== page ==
History of Australian Plants
The Australian flora includes many species of plant that is estimated to have more than 20,000 vascular and around 14,000 such plants that are non-vascular. It has strong similarities with the Gondwana flora, whose range was formed due to continental drift and significant changes in the climate since the Cretaceous.
Notable features of the Australian flora are adaptations to dryness which include serotiny and scleromorphy. From the large and popular families like Proteaceae (Banksia), Fabaceae (Acacia - wattle) and Myrtaceae (Eucalyptus - gum trees), such adaptations are common in various species.
Gondwana started to disintegration 140 million years ago. Experts believe that around 20 million years ago, rapid radiation of different species like Casuarina, Eucalyptus, Allocasuarina, the pea-flowered legumes, Banksia, development of open forest and grasslands started to develop from the Eocene. Further, when the Eurasian Plate collided, it led to additional cosmopolitan and south-east Asian elements entering the Australian flora such as the Lepidium and Chenopodioideae.
Also, the arrival of humans approximately 50,000 years ago and the settlement of Europeans in the late 1780s, has had a noteworthy impact on the flora of Australia. The practice of fire-stick farming by Aboriginal Australians people led to significant changes in the distribution of several species of plants. Moreover, the large-scale alteration or demolition of vegetation for agriculture and urban development completely changed the composition of the terrestrial ecosystems that lead to endangered over 1000 plant species and the extinction of 61 more.
Countries like Australia, South America, Africa, India and Antarctica was a small part of the southern supercontinent Gondwana. The modern flora of Australia had their beginning in Gondwana during the Cretaceous period when the subtropical rainforest was all over the nation. The ferns and gymnosperm have substantial similarity to the Gondwanan ancestors. Species like the Myrtaceae, Nothofagus and Proteaceae were also present.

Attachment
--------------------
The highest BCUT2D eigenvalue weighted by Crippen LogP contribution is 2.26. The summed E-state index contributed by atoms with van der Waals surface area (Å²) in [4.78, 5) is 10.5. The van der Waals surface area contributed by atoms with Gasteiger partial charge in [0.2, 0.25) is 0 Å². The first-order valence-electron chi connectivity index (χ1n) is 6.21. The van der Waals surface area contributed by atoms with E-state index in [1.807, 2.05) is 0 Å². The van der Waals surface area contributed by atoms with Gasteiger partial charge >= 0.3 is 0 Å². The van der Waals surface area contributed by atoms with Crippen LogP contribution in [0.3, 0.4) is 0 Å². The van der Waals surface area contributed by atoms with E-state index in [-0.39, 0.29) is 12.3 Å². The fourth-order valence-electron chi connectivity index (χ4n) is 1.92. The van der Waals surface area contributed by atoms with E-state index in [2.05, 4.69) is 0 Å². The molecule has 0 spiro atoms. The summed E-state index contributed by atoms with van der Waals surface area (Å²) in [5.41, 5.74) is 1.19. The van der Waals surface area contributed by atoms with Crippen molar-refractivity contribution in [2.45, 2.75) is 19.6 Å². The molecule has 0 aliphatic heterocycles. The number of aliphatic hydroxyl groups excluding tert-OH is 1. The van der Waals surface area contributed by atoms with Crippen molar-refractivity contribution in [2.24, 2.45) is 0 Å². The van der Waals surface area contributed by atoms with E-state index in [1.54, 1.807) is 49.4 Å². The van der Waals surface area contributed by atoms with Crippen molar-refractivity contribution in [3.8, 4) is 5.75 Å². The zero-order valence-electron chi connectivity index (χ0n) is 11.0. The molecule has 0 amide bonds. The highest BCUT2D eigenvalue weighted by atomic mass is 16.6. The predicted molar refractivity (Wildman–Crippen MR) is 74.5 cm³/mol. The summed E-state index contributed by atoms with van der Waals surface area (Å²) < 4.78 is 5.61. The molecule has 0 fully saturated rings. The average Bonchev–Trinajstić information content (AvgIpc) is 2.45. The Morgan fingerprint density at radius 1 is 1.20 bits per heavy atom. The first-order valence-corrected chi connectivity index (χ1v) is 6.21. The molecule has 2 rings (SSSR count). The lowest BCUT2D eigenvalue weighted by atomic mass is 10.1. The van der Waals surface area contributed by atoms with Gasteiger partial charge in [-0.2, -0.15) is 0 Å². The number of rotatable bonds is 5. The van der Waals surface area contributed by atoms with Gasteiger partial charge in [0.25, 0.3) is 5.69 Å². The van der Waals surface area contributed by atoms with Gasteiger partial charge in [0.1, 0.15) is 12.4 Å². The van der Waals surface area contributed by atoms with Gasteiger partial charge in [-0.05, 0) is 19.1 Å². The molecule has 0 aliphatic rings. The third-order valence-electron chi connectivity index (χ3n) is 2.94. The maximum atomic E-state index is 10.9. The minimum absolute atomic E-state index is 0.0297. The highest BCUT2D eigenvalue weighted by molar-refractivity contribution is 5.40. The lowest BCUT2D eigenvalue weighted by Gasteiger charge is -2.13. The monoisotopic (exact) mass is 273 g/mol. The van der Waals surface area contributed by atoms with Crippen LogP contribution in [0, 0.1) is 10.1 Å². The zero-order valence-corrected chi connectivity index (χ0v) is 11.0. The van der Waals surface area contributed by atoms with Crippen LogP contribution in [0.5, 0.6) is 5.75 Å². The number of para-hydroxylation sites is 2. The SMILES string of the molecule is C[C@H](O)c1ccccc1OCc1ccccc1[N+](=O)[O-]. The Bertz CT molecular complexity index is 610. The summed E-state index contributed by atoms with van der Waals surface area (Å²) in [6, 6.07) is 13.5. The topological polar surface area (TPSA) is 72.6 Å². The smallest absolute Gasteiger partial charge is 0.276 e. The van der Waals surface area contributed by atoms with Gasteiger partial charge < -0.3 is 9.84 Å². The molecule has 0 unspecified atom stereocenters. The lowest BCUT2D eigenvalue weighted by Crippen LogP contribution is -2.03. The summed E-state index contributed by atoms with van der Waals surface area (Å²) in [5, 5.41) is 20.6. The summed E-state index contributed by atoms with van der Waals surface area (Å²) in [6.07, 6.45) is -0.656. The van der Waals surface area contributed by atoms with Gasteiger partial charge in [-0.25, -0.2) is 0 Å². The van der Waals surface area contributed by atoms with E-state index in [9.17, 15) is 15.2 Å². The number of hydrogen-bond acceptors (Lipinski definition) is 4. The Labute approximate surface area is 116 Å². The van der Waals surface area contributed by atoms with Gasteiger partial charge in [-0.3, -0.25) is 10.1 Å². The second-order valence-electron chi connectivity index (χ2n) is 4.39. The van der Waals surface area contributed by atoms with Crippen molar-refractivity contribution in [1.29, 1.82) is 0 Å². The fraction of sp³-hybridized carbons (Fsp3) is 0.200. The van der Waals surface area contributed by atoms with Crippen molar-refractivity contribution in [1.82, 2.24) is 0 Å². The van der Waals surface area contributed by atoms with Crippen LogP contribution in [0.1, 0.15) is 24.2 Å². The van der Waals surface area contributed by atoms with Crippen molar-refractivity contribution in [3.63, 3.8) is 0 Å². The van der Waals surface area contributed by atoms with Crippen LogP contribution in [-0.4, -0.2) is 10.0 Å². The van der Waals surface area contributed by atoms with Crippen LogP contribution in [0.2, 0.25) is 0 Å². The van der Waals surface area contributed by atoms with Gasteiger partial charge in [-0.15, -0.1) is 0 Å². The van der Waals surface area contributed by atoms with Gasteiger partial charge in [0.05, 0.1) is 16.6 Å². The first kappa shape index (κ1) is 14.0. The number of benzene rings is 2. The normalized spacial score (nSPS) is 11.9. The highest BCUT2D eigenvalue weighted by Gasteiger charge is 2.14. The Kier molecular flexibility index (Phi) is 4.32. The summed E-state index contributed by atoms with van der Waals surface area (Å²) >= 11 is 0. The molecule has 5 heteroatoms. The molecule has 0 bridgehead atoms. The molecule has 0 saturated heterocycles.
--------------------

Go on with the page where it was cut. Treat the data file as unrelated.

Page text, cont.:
Dutch philologist Pieter Burman the Younger recognised and classified a species of Synaphea and Acacia as the first Australian plants in Linnaean taxonomy in 1768 as Polypodium spinulosum and Adiantum truncatum respectively. He stated that the species were from Java.
Later, both the species were found to be from the Western region of Australia, most likely to have got near the Swan River, during a visit of countryman Willem de Vlamingh in the year 1697.
Indigenous Australians used several species for medicine, food shelter, weapons and tools. For example, Clematis microphylla’s starchy roots were used in western Victoria to prepare food that was baked, the leaves were used as a poultice application to blisters and skin irritations.
Growing aridity has augmented the frequency of fires in the country. Fire is believed to have played a vital role in the progress and spreading of such species that are fire-adapted. A rise in charcoal in deposit around 35,000 years ago matches with dates for the inhabitation of Indigenous Australians.
It further suggests that human-made fires have played an essential role in the formation and maintenance of sclerophyll forest, particularly on the east coast region. Adaptations to heat and light include epicormic and lignotubers buds in Banksia and Eucalyptus species that let the fast renewal after the fire. Some kinds also display serotiny. There are some species such as Xanthorrhoea grass trees that only flower after the fire.